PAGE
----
WordPress vBulletin Bridge (vbridge) disabling WP Super Cache

As mentioned in my previous post, I’ve been playing with WordPress, vBulletin, vBridge, and some other stuff as part of my work for my other site, TechwareLabs. One of the other plugins I utilize on that site is WP Super Cache, which I discovered was an easier way to accomplish basic static caching instead of trying to jump into the deep end of learning mod_cache, memcache, and other sorts of fancy things for an actual elegant solution.

Unfortunately, these are complicated systems, and vbridge in particular seems slightly less polished than some more widely utilized components (though, in fairness, its user base is considerably smaller than most wordpress plugins).

It was actually in the course of trying to track down the issue of why the TechBargains Hot Deals Widget is such an obnoxious memory hog (full disclosure: it may just be the final straw that’s breaking the camel’s back, but it does legitimately seem to be a pretty damn big piece straw) that I discovered WP SuperCache wasn’t doing its thing any more. After a little initial troubleshooting of my own, I acted on a hunch, and googled wordpress vbridge supercache, and was fortunate enough to immediately find a pertinent result.

As nasium was kind enough to share, the Complete Vbridge Plugin apparently adds a variable ‘ajax’ to the PHP $_POST variable, which WP Supercache’s criteria flags as reason not to cache. I wasn’t entirely convinced his solution of entirely removing these lines from wp-content/plugins/wp-super-cache/wp-cache-phase2.php was appropriate:

  1. if ( $_SERVER["REQUEST_METHOD"] == ‘POST’ || !empty( $_POST ) || get_option( ‘gzipcompression’ ) ) {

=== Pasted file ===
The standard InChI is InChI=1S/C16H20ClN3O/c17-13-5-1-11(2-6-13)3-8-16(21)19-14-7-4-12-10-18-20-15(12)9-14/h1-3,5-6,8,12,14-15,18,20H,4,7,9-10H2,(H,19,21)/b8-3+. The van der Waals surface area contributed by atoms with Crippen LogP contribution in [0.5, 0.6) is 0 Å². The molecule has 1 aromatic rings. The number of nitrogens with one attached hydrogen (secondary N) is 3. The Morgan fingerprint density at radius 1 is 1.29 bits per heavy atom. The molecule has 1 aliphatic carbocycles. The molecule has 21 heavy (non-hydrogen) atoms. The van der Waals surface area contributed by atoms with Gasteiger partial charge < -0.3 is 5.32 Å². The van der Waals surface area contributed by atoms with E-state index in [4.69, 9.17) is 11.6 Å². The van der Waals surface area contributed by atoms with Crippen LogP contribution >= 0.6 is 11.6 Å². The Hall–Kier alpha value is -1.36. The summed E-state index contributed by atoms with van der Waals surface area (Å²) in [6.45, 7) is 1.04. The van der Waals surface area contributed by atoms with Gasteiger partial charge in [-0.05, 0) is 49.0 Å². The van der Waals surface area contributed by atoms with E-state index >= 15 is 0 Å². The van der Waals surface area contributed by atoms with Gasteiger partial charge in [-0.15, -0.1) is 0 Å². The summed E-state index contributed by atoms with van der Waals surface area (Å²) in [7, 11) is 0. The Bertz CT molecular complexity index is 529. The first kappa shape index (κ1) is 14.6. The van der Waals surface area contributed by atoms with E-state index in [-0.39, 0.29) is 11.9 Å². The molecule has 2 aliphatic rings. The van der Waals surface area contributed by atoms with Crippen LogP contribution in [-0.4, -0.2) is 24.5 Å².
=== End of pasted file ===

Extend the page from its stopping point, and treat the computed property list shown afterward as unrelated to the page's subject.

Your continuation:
2.     if ( isset( $GLOBALS[ ‘wp_super_cache_debug’ ] ) && $GLOBALS[ ‘wp_super_cache_debug’ ] ) wp_cache_debug( ‘Not caching POST request.’, 5 );
  3.     return false;
  4. }

because they were probably there for a reason. I took a slightly less heavy-handed approach, and just added what I hope is a specific exclusion for this vbridge behavior:

  1. if ( $_SERVER["REQUEST_METHOD"] == ‘POST’ || (!empty( $_POST ) && (sizeof($_POST) > 1 || !array_key_exists(‘ajax’, $_POST))) || get_option( ‘gzipcompression’ ) ) {
  2.     if ( isset( $GLOBALS[ ‘wp_super_cache_debug’ ] ) && $GLOBALS[ ‘wp_super_cache_debug’ ] ) wp_cache_debug( ‘Not caching POST request.’, 5 );
  3.     return false;
  4. }

As such, when the $_POST variable contains more data than just the one ‘ajax’ variable, or contains just an element that isn’t ‘ajax’, then WP Supercache will still abort, as its authors originally intended to do with any $_POST data. (Since I don’t know the full implications or reason behind why it was coded that way to begin with, I’m operating under the assumption that it’s important–I can see how it would be.)

2010-10-10 Edit: When I originally made this change on WordPress 2.8.5 and a slightly earlier version of WP Super Cache, I’d used !isset($_POST[‘ajax’]), and that worked, but after upgrading to WP 3.0.1 and the latest WP Super Cache (as of today, 2010-10-10), I had to change it to !array_key_exists(‘ajax’, $_POST). I didn’t upgrade my PHP version, so I’m not sure why this would’ve changed, but whatever…

Side Notes

While on the hunt, I finally re-found a little web page that gives some useful stats about web page load time, which caters at least slightly to wordpress blogs: IsMyBlogWorking.com. There are plenty of other sites out there that give more/different information, which are also useful, but I like the quick high-level overview here (and it specifically notes when WP Supercache is active).

I also found a reference to a reason WP Supercache might not work with google feedburner links. I added the javascript call, which is easy enough, but still need to figure out actually changing ‘?’ to ‘#’ for incoming links. Anyone know about this?

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